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AU - Issa, Jean Pierre J

AU - Rosenfeld, Craig S.

AU - Bennett, John M.

AU - Albitar, Maher

AU - DiPersio, John

AU - Klimek, Virginia

AU - Slack, James

AU - De Castro, Carlos

AU - Ravandi, Farhad

AU - Helmer, Richard

AU - Shen, Lanlan

AU - Nimer, Stephen D

AU - Leavitt, Richard

AU - Raza, Azra

AU - Saba, Hussain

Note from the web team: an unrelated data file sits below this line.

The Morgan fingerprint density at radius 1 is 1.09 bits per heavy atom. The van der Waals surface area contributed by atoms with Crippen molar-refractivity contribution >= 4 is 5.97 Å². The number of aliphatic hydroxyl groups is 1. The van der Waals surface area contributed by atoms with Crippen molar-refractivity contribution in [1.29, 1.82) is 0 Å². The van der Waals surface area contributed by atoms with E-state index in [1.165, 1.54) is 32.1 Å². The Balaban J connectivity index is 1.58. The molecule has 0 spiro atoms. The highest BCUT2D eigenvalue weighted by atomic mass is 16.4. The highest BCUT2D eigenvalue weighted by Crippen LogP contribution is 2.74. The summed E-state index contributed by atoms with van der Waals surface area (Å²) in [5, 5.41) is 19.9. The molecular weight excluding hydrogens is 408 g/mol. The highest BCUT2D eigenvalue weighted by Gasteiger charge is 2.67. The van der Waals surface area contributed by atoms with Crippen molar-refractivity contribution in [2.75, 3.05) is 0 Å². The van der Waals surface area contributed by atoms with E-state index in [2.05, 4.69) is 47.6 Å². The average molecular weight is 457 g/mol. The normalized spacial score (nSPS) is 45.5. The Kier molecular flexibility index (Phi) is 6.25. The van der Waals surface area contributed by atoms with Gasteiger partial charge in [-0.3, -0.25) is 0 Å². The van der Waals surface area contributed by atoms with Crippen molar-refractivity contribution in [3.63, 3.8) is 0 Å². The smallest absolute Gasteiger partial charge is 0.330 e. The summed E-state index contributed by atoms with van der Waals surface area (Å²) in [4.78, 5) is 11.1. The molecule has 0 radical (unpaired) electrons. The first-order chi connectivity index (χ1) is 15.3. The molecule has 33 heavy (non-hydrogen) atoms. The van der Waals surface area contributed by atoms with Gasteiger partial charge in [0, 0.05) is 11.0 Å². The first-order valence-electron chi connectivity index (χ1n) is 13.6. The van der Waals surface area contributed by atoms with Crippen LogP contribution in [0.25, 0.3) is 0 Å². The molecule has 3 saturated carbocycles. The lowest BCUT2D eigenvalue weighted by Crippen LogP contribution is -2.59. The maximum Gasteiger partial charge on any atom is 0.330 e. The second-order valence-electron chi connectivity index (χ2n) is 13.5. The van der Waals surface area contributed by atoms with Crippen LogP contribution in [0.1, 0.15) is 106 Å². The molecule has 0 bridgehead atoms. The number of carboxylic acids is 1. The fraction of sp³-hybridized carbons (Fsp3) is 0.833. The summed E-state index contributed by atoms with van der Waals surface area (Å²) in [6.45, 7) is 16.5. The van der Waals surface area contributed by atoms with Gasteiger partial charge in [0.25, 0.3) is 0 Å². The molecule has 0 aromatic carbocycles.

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N2 - BACKGROUND. Aberrant DNA methylation, which results in leukemogenesis, is frequent in patients with myelodysplastic syndromes (MDS) and is a potential target for pharmacologic therapy. Decitabine indirectly depletes methylcytosine and causes hypomethylation of target gene promoters. METHODS. A total of 170 patients with MDS were randomized to receive either decitabine at a dose of 15 mg/m2 given intravenously over 3 hours every 8 hours for 3 days (at a dose of 135 mg/m2 per course) and repeated every 6 weeks, or best supportive care. Response was assessed using the International Working Group criteria and required that response criteria be met for at least 8 weeks. RESULTS. Patients who were treated with decitabine achieved a significantly higher overall response rate (17%), including 9% complete responses, compared with supportive care (0%) (P < .001). An additional 12 patients who were treated with decitabine (13%) achieved hematologic improvement. Responses were durable (median, 10.3 mos) and were associated with transfusion independence. Patients treated with decitabine had a trend toward a longer median time to acute myelogenous leukemia (AML) progression or death compared with patients who received supportive care alone (all patients, 12.1 mos vs. 7.8 mos [P= 0.16]; those with International Prognostic Scoring System intermediate-2/high-risk disease, 12.0 mos vs. 6.8 mos [P = 0.03]; those with de novo disease, 12.6 mos vs. 9.4 mos [P = 0.04]; and treatment-naive patients, 12.3 mos vs. 7.3 mos [P = 0.08]). CONCLUSIONS. Decitabine was found to be clinically effective in the treatment of patients with MDS, provided durable responses, and improved time to AML transformation or death. The duration of decitabine therapy may improve these results further.